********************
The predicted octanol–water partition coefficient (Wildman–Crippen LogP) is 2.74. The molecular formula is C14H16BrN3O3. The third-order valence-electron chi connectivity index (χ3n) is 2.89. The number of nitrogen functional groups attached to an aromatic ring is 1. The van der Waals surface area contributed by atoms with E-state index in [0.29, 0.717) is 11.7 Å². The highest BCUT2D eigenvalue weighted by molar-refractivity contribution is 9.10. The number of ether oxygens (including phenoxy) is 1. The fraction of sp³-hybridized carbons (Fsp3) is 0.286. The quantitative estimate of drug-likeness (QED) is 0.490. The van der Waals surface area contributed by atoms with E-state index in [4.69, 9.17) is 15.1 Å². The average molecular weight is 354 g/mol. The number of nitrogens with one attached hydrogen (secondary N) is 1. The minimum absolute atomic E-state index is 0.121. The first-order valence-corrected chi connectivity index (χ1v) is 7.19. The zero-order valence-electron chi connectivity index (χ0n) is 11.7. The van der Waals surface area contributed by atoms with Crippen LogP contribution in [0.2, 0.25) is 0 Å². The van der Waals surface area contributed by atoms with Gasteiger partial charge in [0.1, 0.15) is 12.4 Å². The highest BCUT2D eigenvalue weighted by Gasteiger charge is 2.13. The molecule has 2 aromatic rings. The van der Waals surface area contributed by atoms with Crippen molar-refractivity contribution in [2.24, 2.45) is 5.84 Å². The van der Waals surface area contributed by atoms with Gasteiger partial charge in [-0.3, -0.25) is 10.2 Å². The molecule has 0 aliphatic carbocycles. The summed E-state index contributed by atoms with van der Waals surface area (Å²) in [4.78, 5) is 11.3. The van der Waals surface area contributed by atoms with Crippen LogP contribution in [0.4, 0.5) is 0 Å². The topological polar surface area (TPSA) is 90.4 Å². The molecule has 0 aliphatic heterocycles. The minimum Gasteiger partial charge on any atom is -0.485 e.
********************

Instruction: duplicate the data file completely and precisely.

The predicted octanol–water partition coefficient (Wildman–Crippen LogP) is 2.74. The molecular formula is C14H16BrN3O3. The third-order valence-electron chi connectivity index (χ3n) is 2.89. The number of nitrogen functional groups attached to an aromatic ring is 1. The van der Waals surface area contributed by atoms with E-state index in [0.29, 0.717) is 11.7 Å². The highest BCUT2D eigenvalue weighted by molar-refractivity contribution is 9.10. The number of ether oxygens (including phenoxy) is 1. The fraction of sp³-hybridized carbons (Fsp3) is 0.286. The quantitative estimate of drug-likeness (QED) is 0.490. The van der Waals surface area contributed by atoms with E-state index in [4.69, 9.17) is 15.1 Å². The average molecular weight is 354 g/mol. The number of nitrogens with one attached hydrogen (secondary N) is 1. The minimum absolute atomic E-state index is 0.121. The first-order valence-corrected chi connectivity index (χ1v) is 7.19. The zero-order valence-electron chi connectivity index (χ0n) is 11.7. The van der Waals surface area contributed by atoms with Crippen LogP contribution in [0.2, 0.25) is 0 Å². The van der Waals surface area contributed by atoms with Gasteiger partial charge in [0.1, 0.15) is 12.4 Å². The highest BCUT2D eigenvalue weighted by Gasteiger charge is 2.13. The molecule has 2 aromatic rings. The van der Waals surface area contributed by atoms with Crippen molar-refractivity contribution in [2.24, 2.45) is 5.84 Å². The van der Waals surface area contributed by atoms with Gasteiger partial charge in [-0.3, -0.25) is 10.2 Å². The molecule has 0 aliphatic carbocycles. The summed E-state index contributed by atoms with van der Waals surface area (Å²) in [4.78, 5) is 11.3. The van der Waals surface area contributed by atoms with Crippen LogP contribution in [0.4, 0.5) is 0 Å². The topological polar surface area (TPSA) is 90.4 Å². The molecule has 0 aliphatic heterocycles. The minimum Gasteiger partial charge on any atom is -0.485 e.